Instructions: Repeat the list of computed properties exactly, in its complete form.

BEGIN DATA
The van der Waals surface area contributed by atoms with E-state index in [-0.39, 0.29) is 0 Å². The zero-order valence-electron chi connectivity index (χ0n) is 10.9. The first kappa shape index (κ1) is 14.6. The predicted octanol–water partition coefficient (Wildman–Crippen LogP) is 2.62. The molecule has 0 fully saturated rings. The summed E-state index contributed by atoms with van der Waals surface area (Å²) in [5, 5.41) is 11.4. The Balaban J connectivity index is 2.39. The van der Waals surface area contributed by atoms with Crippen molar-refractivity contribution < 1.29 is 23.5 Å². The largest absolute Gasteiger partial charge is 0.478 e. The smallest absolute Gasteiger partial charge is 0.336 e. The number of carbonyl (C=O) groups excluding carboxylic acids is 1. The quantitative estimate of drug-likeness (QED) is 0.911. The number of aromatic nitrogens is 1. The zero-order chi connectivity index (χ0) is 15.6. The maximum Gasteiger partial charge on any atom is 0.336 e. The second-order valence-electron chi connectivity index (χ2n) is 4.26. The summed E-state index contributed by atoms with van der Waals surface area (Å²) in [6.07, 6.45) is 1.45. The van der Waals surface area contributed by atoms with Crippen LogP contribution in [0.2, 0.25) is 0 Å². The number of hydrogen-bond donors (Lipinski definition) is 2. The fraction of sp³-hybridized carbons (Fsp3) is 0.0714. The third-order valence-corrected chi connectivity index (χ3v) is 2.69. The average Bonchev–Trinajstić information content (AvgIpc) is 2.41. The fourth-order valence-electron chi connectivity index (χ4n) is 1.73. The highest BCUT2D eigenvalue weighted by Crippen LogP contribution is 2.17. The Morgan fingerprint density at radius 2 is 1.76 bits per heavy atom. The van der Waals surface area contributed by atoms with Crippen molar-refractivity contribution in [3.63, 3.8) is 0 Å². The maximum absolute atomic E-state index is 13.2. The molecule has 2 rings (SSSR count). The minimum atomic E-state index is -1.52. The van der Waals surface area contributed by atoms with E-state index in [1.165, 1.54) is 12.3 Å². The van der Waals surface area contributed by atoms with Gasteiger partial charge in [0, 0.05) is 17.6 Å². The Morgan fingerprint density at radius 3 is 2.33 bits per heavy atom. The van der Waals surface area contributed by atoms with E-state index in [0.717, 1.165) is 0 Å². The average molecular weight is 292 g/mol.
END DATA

The van der Waals surface area contributed by atoms with E-state index in [-0.39, 0.29) is 0 Å². The zero-order valence-electron chi connectivity index (χ0n) is 10.9. The first kappa shape index (κ1) is 14.6. The predicted octanol–water partition coefficient (Wildman–Crippen LogP) is 2.62. The molecule has 0 fully saturated rings. The summed E-state index contributed by atoms with van der Waals surface area (Å²) in [5, 5.41) is 11.4. The Balaban J connectivity index is 2.39. The van der Waals surface area contributed by atoms with Crippen molar-refractivity contribution < 1.29 is 23.5 Å². The largest absolute Gasteiger partial charge is 0.478 e. The smallest absolute Gasteiger partial charge is 0.336 e. The number of carbonyl (C=O) groups excluding carboxylic acids is 1. The quantitative estimate of drug-likeness (QED) is 0.911. The number of aromatic nitrogens is 1. The zero-order chi connectivity index (χ0) is 15.6. The maximum Gasteiger partial charge on any atom is 0.336 e. The second-order valence-electron chi connectivity index (χ2n) is 4.26. The summed E-state index contributed by atoms with van der Waals surface area (Å²) in [6.07, 6.45) is 1.45. The van der Waals surface area contributed by atoms with Crippen LogP contribution in [0.2, 0.25) is 0 Å². The number of hydrogen-bond donors (Lipinski definition) is 2. The fraction of sp³-hybridized carbons (Fsp3) is 0.0714. The third-order valence-corrected chi connectivity index (χ3v) is 2.69. The average Bonchev–Trinajstić information content (AvgIpc) is 2.41. The fourth-order valence-electron chi connectivity index (χ4n) is 1.73. The highest BCUT2D eigenvalue weighted by Crippen LogP contribution is 2.17. The Morgan fingerprint density at radius 2 is 1.76 bits per heavy atom. The van der Waals surface area contributed by atoms with Crippen molar-refractivity contribution in [3.63, 3.8) is 0 Å². The maximum absolute atomic E-state index is 13.2. The molecule has 2 rings (SSSR count). The minimum atomic E-state index is -1.52. The van der Waals surface area contributed by atoms with E-state index in [1.165, 1.54) is 12.3 Å². The van der Waals surface area contributed by atoms with Gasteiger partial charge in [0, 0.05) is 17.6 Å². The Morgan fingerprint density at radius 3 is 2.33 bits per heavy atom. The van der Waals surface area contributed by atoms with E-state index in [0.717, 1.165) is 0 Å². The average molecular weight is 292 g/mol.